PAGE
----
After a 76-day lockdown, Wuhan is on a path to normality, and the rest of China is following suit, slowly lifting restrictions and reopening its economy.
Since the beginning of the year, the country has battled coronavirus, and though there’s no doubting the impact the virus has had on its people and millions of companies, China managed to adapt in these trying times, revolutionising the way it does business, offering consumers new products and services.
Below, we’ve rounded up some of the emerging technologies we can take from China.
5G thermal imaging
Pioneers of 5G technology, China began using its cellular bandwidth to thermally image its citizens at transport hubs and shopping malls as early as January.
Combined with facial recognition technology, these high-precision measures alert staff to abnormal temperatures and improve efficiency with an accuracy rate of over 90%, reducing virus transmission.
Now the economy is restarting, the tech ensures only those with symptoms have to quarantine.
Chinese healthcare companies switched to AR glasses and teleconferencing to connect to patients and provide emergency care.
Rather than risking home or hospital visits, patients could receive a professional medical diagnosis from their beds and have their medications delivered or available to collect from local pharmacies.
These consultations have extended to industries such as law, counselling, and recruitment to keep essential services running.
Smart urban logistics
Ecommerce giants like JD.com in China and Amazon in the West have been exploring ways to deliver parcels and packages to consumers without human contact, and the coronavirus offered a great opportunity to put prototypes into practice.
From intelligent sorting robots that can identify QR codes on postage forms and find destinations, to delivery robots and drones that reduce the risk of cross-infection, these machines help distribute food and supplies to those most vulnerable.
Closer to home, they’re now being trialled in Milton Keynes, England.
One of the biggest challenges governments and companies have faced during the crisis is the spread of fake news and misinformation – not least Donald Trump’s suggestion that the way to cure coronavirus is to inject disinfectant.
In China, cybersecurity firms have worked closely with government bodies and emergency services to prevent the spread of fake news, stop malicious links and phishing emails from reaching consumers, and doubling-down on the security of government servers.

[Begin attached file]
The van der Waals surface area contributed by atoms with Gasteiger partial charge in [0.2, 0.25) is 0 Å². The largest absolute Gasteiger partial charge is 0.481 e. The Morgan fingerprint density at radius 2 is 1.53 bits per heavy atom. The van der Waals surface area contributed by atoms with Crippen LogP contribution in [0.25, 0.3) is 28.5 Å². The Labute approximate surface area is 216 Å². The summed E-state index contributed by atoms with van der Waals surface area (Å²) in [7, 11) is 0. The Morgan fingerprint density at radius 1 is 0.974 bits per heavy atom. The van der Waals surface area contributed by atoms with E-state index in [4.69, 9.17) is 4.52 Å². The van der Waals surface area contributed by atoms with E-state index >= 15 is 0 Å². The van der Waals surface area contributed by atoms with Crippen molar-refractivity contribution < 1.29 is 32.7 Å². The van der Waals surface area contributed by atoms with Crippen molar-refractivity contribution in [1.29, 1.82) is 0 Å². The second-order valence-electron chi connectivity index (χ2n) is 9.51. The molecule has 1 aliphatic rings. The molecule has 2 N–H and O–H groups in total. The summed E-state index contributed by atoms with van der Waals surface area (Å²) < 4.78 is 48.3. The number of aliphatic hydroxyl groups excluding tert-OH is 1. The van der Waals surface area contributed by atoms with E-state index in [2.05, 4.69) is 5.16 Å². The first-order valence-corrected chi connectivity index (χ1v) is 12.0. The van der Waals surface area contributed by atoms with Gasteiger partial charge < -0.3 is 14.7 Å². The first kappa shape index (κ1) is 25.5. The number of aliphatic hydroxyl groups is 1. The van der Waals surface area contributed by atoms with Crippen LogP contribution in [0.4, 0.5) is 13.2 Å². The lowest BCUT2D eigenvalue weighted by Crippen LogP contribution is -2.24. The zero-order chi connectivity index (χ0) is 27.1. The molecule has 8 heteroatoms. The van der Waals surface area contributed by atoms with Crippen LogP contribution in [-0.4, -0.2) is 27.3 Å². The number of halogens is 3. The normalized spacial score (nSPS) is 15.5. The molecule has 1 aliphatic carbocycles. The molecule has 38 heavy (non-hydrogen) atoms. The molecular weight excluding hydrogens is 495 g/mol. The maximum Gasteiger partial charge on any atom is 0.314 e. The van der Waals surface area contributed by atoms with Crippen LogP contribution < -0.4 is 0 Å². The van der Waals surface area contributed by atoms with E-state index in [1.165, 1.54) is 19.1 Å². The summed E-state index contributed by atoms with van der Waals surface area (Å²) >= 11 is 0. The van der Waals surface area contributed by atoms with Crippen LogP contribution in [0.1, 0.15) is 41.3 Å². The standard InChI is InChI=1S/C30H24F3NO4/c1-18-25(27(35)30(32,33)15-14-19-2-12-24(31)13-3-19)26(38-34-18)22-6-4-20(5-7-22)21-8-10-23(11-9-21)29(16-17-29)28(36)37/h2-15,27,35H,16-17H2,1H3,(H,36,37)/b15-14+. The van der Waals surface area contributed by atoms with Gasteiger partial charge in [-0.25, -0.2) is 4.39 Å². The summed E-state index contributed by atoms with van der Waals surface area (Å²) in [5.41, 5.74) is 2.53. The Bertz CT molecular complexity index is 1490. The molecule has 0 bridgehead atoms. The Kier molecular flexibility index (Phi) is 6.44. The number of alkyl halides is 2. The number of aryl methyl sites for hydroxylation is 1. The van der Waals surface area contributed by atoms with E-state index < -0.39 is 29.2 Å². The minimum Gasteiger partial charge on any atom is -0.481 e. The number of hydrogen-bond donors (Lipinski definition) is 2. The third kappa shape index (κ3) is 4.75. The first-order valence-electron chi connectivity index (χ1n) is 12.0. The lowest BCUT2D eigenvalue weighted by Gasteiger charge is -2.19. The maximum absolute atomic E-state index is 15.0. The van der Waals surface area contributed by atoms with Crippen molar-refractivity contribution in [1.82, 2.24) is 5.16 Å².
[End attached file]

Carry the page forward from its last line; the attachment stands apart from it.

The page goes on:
Your business, too, should be investing in cybersecurity to ensure no personal information enters into the wrong hands, damaging your reputation.
The Chinese government set up distance learning channels for different age groups on TV and online, with Q&As and parent-friendly versions to help with homeschooling.
According to one report, Chinese elearning leaders earned $3 billion in the first month of lockdown, and billions more to follow as consumers subscribe to learning resources to better themselves.
With no end-date in sight for the government-imposed restrictions in the UK, now is the time to invest in your own e-learning courses and ensure you’re offering the best user experience.
More than 60% of Chinese companies were telecommuting amid coronavirus lockdown, and it’s a similar picture in the West.
Apps like WeChat Work, DingTalk and Zoom proved popular and online searches for ‘telecommuting’ surged 6.25 times over the outbreak, as companies tried to find ways to minimise work disruption.
Many predict working from home will become the norm for companies in the coming years as heads realise the benefits of remote teams.
Some are already cancelling leases on offices and asking staff to telework permanently.
Virtual reality viewings
One industry that was hit hard by the coronavirus pandemic was the property industry, but VR property viewing has played a significant role in sustaining the sector.
Consumers were able to choose properties they’d like to view from websites and virtually view them from the comfort of their homes, as VR technology is now widely available and highly-affordable.
In China, online travel agency (OTA) platforms attracted customers by preselling holidays and experiences for future dates, offering a year-long window for packages to be redeemed.
And it worked: recent reports show that 20,000 people visited Huangshan on the day of its reopening, and major players are predicting a boom in domestic tourism for the rest of the year as consumers fear travelling overseas during the pandemic.
OTAs also launched a COVID-19 real-time reporting function to give consumers confidence that the places they were visiting were safe, and invested in content on hot topics to generate clicks and sales.
Looking to take inspiration from China and adapt your business model during the COVID-19 crisis? Click here to get in touch with the team at Zudu and we’ll do our best to help you.